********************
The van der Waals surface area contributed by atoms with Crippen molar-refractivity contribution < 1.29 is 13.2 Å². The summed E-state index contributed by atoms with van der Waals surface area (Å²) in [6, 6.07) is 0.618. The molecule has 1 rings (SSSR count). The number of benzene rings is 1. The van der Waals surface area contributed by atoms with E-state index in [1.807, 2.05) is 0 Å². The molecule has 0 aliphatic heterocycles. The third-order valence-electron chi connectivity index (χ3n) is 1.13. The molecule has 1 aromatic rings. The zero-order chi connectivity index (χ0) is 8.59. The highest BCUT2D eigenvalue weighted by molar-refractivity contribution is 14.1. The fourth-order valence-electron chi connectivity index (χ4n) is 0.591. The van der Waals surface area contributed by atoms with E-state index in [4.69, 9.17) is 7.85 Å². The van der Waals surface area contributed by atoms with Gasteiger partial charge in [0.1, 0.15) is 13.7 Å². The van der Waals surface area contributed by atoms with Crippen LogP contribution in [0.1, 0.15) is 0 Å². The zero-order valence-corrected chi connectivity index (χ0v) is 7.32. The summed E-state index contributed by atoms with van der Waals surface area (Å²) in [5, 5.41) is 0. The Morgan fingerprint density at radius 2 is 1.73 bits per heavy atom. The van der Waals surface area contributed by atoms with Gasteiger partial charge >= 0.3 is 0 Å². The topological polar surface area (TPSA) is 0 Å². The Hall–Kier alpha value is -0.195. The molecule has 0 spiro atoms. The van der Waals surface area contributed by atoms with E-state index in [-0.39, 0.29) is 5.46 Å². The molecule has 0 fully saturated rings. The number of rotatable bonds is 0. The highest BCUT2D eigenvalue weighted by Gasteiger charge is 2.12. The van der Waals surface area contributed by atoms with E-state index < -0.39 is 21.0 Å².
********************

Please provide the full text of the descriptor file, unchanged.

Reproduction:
The van der Waals surface area contributed by atoms with Crippen molar-refractivity contribution < 1.29 is 13.2 Å². The summed E-state index contributed by atoms with van der Waals surface area (Å²) in [6, 6.07) is 0.618. The molecule has 1 rings (SSSR count). The number of benzene rings is 1. The van der Waals surface area contributed by atoms with E-state index in [1.807, 2.05) is 0 Å². The molecule has 0 aliphatic heterocycles. The third-order valence-electron chi connectivity index (χ3n) is 1.13. The molecule has 1 aromatic rings. The zero-order chi connectivity index (χ0) is 8.59. The highest BCUT2D eigenvalue weighted by molar-refractivity contribution is 14.1. The fourth-order valence-electron chi connectivity index (χ4n) is 0.591. The van der Waals surface area contributed by atoms with E-state index in [4.69, 9.17) is 7.85 Å². The van der Waals surface area contributed by atoms with Gasteiger partial charge in [0.1, 0.15) is 13.7 Å². The van der Waals surface area contributed by atoms with Crippen LogP contribution in [0.1, 0.15) is 0 Å². The zero-order valence-corrected chi connectivity index (χ0v) is 7.32. The summed E-state index contributed by atoms with van der Waals surface area (Å²) in [5, 5.41) is 0. The Morgan fingerprint density at radius 2 is 1.73 bits per heavy atom. The van der Waals surface area contributed by atoms with Gasteiger partial charge >= 0.3 is 0 Å². The topological polar surface area (TPSA) is 0 Å². The Hall–Kier alpha value is -0.195. The molecule has 0 spiro atoms. The van der Waals surface area contributed by atoms with E-state index in [-0.39, 0.29) is 5.46 Å². The molecule has 0 fully saturated rings. The number of rotatable bonds is 0. The highest BCUT2D eigenvalue weighted by Gasteiger charge is 2.12. The van der Waals surface area contributed by atoms with E-state index < -0.39 is 21.0 Å².